Sure, you can inject whale money and immediately obtain the best of the best troops and gear, as opposed to waiting days and weeks to do so. But with regards to actually fighting those about the same level, it’s even more of a straight match-up of skills, using a trophy system to make certain higher levels only fight each other.
Now, Supercell are trying to sell gems and gold so that you can pay for card upgrades, in addition to opening chests.
Chests are the reward for winning a battle, plus they will take any where from a quarter-hour to eight hours to look at. Chests are the method that you progress from the game, since they award resources (gold can be used for battles and upgrades, and interestingly, is only able to be earned by opening chests) as well as card upgrades, in order to level up.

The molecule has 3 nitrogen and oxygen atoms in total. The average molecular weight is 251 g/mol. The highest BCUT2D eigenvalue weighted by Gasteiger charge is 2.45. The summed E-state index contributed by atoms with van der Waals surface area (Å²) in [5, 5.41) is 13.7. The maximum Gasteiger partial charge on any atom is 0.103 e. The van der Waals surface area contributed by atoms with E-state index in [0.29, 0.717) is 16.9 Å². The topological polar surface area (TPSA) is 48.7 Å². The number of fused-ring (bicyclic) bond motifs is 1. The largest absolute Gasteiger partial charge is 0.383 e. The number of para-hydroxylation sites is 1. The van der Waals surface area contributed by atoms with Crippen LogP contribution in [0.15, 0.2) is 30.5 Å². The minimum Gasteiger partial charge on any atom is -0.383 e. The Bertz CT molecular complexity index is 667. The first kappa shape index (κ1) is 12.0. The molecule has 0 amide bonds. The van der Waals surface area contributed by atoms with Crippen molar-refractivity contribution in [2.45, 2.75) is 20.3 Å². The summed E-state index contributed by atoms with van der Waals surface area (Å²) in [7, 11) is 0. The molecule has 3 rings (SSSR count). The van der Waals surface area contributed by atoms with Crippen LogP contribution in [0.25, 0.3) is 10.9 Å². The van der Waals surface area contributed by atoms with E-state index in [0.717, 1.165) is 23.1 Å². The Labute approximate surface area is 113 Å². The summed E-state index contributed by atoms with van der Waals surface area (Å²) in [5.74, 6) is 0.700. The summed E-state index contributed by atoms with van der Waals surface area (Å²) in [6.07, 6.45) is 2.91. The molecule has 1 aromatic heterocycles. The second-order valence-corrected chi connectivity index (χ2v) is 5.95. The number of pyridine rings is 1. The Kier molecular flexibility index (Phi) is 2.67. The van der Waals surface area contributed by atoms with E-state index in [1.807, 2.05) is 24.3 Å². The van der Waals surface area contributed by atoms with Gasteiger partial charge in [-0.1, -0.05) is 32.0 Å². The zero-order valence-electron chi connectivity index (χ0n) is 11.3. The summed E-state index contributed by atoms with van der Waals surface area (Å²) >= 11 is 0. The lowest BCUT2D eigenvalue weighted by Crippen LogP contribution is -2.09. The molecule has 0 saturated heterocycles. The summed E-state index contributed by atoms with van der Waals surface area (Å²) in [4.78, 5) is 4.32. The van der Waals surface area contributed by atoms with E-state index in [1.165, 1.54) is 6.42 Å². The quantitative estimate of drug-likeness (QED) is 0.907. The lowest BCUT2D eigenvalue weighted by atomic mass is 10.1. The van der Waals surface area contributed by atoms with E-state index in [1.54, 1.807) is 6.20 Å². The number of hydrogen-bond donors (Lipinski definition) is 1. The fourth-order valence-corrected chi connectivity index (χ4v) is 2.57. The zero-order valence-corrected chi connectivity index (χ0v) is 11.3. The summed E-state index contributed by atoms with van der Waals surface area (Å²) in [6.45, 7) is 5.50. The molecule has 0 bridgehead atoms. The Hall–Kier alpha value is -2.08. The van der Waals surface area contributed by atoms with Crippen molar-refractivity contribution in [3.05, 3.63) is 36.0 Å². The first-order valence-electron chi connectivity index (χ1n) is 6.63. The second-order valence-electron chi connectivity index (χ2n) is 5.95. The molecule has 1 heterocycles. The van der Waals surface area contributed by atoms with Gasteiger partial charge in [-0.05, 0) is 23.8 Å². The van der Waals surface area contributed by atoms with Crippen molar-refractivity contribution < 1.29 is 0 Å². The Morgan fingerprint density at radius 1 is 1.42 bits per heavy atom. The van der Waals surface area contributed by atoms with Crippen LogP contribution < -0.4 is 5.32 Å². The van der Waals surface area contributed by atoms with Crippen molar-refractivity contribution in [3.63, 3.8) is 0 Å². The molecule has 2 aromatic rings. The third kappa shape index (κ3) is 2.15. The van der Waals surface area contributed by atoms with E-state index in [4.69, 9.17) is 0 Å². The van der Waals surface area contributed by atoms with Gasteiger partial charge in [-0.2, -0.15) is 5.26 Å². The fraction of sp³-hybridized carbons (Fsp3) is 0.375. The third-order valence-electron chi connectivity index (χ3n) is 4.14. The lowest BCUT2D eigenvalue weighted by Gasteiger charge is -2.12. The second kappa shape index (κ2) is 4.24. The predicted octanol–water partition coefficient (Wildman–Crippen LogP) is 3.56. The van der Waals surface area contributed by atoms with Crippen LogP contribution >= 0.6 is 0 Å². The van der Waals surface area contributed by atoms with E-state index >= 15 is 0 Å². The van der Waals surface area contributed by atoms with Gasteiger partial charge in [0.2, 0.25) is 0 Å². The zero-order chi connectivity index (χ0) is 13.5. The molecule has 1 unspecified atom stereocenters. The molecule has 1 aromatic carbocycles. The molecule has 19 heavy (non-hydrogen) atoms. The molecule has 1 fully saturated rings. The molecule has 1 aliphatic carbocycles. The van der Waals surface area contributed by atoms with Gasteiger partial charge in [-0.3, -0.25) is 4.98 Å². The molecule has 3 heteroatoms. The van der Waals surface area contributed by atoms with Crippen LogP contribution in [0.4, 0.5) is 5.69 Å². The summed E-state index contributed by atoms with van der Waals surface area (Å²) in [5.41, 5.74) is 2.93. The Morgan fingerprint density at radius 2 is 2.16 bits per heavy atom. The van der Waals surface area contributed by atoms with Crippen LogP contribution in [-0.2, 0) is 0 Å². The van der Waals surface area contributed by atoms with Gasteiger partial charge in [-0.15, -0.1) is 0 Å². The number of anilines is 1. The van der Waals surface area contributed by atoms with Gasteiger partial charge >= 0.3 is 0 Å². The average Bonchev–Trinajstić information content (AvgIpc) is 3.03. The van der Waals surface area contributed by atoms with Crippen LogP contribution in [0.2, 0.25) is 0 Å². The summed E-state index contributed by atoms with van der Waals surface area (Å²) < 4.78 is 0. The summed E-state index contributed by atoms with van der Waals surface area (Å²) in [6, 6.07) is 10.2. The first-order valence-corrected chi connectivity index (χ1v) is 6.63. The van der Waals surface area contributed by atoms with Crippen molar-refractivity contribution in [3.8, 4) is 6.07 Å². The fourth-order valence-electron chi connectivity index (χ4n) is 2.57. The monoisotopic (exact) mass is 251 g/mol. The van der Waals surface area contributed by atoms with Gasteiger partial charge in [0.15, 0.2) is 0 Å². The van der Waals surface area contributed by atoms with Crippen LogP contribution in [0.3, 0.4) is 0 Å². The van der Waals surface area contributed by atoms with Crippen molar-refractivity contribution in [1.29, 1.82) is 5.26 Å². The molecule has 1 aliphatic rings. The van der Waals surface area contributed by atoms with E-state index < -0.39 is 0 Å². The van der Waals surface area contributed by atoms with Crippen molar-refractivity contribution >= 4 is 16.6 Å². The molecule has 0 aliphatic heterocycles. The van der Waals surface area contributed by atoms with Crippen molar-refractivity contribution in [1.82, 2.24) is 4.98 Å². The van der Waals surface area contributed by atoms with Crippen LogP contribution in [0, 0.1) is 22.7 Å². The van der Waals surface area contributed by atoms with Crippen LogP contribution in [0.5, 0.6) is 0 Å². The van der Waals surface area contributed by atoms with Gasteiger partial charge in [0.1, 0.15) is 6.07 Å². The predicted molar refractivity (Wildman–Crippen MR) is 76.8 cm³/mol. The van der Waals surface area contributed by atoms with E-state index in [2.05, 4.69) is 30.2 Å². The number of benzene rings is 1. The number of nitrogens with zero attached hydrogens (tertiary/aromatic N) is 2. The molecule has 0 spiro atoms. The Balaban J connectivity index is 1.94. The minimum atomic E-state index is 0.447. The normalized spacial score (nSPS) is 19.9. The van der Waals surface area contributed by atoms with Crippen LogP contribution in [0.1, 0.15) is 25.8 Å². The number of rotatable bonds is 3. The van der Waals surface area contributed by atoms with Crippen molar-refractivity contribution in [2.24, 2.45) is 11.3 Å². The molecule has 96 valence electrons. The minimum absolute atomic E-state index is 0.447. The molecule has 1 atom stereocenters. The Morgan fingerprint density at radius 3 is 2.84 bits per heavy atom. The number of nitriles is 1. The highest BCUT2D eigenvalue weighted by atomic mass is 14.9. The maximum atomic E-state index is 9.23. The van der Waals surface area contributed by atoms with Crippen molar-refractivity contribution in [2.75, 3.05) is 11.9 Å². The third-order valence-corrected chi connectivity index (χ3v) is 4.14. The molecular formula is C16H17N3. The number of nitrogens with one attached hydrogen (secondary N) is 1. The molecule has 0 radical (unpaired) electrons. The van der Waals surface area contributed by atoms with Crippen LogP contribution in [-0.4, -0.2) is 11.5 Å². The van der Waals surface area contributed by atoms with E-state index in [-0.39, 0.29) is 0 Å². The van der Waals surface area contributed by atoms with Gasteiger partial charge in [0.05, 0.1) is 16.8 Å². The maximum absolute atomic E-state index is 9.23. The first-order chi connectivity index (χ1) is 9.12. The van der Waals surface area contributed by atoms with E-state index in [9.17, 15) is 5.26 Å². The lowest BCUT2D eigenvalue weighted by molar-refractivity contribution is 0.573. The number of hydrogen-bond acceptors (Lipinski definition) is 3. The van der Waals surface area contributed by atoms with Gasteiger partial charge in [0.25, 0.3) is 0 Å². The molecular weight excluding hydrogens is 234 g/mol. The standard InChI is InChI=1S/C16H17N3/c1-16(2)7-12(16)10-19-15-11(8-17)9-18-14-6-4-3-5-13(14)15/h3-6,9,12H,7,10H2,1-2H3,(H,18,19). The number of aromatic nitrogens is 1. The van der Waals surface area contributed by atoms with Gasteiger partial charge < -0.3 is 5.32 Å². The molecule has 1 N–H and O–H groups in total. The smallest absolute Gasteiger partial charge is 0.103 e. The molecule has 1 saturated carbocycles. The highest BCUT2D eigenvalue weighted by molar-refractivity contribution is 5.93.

In the event you spend a number of gems, it is possible to open chests instantly and skip that waiting time.
It’s the only issue that individuals are experiencing with Clash Royale, and another we’d be blown away if they didn’t change.
The chest technique is so skewed towards paying to play. The rewards from winning battles are chests, though with just four slots readily available for storage, you should constantly manage your chests. You are able to only unlock them one-by-one, can’t remove a chest, along with a standard chest takes three hours to unlock.
Upon having a full pair of chests, and you’re waiting for one to unlock, there’s no incentive to hold playing. Why win a chest you can’t use?